The book itself, I said in the post, may very well be a superb addition to that body of work of which it is a component part. The review contains a chapter-by-chapter summary of the work, however, and it did not seem very promising. Just to be sure, though, once I saw your own lament about the low-quality of my post, made after you had read what I had written, apparently, I dashed over to Alden and looked the thing over for a while.

I am still inclined to think that the book may very well be a superb addition to that body of work of which it is a component part. Folks who know me, however, will realize how faint that praise is.

But I will also add this. I think it may very well be the case that some folks have a genuine intellectual curiosity about certain topics, and I certainly can't exclude such a possibility in the present instance. Granting that, I don't think it would follow that criticism is misplaced just in case the thing has something new to say. It is possible to say something that is both new and banal, and it is quite possible to be critical of new work. I'm not really sure what the alternative would be, but I doubt that it would be a very salutary world in which your claim, "If it does have something new to say on an old subject, then criticism is misplaced", were regarded as true.

And I don't think it at all unusual to claim that one can make judgments of the sort that I made without even reading the book. It depends upon what you know about the book going in. If you know literally nothing about it, then of course criticism is baseless and hence useless. But it may be--and in the present case I argue that it is--possible to judge a book on the basis of an outmoded and banal thesis as described in a review.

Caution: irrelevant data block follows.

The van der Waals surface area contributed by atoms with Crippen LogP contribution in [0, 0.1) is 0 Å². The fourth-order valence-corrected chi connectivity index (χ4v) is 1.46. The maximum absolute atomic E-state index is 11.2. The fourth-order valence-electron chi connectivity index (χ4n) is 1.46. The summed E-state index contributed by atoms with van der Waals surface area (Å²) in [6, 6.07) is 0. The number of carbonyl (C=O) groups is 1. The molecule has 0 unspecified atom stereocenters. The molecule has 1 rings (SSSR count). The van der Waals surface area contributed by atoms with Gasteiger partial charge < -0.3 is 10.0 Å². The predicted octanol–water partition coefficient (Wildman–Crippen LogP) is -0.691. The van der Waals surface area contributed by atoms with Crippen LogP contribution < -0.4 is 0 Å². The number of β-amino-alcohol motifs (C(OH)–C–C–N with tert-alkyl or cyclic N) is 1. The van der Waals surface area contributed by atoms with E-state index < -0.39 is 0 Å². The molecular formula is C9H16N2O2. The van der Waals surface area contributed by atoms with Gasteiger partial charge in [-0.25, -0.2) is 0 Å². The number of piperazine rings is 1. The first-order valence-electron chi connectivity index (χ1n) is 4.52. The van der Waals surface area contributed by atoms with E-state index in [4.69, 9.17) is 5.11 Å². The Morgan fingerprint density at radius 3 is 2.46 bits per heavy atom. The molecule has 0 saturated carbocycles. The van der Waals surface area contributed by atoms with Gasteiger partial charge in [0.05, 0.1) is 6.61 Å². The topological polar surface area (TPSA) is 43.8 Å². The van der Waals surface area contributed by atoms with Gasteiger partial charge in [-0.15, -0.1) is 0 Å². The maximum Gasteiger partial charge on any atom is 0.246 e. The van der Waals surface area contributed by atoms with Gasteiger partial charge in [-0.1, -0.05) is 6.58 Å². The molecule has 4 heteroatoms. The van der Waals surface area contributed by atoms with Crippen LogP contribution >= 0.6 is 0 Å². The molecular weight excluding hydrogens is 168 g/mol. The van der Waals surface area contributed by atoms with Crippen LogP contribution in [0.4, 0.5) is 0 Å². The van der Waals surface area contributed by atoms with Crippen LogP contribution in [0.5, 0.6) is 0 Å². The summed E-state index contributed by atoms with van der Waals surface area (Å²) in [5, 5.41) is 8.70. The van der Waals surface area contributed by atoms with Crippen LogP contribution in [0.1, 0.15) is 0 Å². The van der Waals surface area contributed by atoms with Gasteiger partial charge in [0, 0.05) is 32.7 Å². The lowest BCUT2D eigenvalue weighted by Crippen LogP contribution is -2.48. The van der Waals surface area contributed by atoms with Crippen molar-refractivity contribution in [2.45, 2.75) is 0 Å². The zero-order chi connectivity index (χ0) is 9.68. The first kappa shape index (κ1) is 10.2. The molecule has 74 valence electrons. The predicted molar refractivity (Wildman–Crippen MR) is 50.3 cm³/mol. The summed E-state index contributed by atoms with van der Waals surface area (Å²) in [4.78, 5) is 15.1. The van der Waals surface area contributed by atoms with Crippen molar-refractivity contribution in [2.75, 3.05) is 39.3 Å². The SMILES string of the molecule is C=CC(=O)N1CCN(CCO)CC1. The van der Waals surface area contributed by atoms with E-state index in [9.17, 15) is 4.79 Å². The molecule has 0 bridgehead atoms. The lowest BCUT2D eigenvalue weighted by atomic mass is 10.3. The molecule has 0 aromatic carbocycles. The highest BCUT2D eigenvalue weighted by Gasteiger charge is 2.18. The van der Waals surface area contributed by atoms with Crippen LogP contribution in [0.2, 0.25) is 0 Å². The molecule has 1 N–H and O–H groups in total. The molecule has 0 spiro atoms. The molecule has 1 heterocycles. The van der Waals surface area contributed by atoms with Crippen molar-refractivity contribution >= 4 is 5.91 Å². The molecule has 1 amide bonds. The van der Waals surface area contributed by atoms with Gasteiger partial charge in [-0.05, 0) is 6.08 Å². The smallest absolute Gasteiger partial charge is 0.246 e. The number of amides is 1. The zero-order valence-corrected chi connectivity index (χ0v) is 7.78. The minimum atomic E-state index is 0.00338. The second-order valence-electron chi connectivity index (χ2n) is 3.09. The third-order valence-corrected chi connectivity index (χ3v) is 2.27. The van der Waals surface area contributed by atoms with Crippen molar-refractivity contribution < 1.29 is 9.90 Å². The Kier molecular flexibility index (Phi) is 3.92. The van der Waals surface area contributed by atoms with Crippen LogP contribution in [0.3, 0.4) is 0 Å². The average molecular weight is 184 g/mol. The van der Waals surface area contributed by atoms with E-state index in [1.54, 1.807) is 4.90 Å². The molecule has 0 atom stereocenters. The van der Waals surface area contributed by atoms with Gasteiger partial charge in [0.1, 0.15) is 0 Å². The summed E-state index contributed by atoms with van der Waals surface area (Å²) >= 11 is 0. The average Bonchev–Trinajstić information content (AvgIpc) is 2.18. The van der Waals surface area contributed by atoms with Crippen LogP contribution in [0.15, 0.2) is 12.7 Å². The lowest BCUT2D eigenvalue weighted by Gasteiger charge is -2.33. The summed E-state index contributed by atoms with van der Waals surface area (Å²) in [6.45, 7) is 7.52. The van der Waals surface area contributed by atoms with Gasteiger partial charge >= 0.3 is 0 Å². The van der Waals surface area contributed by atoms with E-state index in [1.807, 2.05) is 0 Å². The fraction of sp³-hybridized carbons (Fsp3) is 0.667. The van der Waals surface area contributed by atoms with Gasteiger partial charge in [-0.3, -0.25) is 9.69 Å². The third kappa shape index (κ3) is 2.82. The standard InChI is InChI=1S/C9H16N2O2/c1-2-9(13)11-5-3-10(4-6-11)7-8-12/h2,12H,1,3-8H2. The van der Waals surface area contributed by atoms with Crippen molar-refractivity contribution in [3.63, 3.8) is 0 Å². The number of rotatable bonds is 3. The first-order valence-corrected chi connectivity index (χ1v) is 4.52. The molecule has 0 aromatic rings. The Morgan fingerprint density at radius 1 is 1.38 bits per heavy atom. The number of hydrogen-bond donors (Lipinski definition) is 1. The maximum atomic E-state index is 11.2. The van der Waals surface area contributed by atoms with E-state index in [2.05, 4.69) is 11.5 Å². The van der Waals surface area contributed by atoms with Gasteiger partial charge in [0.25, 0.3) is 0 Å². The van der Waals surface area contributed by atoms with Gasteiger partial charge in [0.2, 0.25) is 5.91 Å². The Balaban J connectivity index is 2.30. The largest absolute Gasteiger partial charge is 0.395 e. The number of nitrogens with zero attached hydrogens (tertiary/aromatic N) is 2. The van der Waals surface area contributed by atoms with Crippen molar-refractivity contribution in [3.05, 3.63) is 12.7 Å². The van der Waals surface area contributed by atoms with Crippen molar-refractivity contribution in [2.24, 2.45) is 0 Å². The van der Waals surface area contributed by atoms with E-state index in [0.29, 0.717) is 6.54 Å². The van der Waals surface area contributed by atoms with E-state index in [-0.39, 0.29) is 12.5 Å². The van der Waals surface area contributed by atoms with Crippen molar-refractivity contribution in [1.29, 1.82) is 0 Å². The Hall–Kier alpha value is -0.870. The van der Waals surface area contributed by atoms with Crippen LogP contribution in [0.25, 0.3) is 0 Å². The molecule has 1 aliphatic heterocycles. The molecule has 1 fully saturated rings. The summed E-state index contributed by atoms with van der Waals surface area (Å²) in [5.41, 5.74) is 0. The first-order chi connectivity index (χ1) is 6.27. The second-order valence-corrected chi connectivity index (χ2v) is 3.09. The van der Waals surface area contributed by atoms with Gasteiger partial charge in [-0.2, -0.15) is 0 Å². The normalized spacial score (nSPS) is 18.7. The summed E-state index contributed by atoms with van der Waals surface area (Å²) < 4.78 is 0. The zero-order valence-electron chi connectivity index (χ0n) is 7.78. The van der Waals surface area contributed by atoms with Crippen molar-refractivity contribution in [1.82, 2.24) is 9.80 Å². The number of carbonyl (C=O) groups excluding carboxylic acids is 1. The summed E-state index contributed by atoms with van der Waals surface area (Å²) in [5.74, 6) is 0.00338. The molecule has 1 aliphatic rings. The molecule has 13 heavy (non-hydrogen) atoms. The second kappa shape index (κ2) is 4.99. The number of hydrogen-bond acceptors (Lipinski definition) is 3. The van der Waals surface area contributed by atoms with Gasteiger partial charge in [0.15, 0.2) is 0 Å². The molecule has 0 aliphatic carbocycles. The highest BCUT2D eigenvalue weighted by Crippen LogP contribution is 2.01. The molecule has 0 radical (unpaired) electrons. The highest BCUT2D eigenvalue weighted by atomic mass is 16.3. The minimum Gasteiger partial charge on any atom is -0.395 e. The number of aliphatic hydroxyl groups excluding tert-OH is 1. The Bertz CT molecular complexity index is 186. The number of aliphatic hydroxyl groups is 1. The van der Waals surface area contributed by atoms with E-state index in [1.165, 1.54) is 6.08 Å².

You may be right that somebody, someday, is going to find something interesting to say about the history of sexuality that hasn't been said before. I'm not sure I'm looking forward to that day, but I suppose it may come whether or not I'm looking forward to it. But the critique of Christianity is old hat, and it's quite boring. It's an easy target, like preaching to the choir, and it's time for people to move on. That's what I'd like to see: an academic version of's time for a regime change in culture studies.

You might like to actually read Brown's book on Augustine, by the way. I think you may very well be surprised at what you find.
Andrew R said…
I think he was having a dig at himself, with his obscurely published collection of papers most of which were just notches on academic CVs -- the kind of thing under discussion -- rather than the worthiness of the subject. All those piles meant that I've read rather a lot of Dummett myself, and your quotation reminded me pleasantly of his style.
Apollodorus said…
This comment has been removed by a blog administrator.
Apollodorus said…
I guess if you already know everything about sex and Christianity, then you don't need to read new books to know that they're not worthwhile?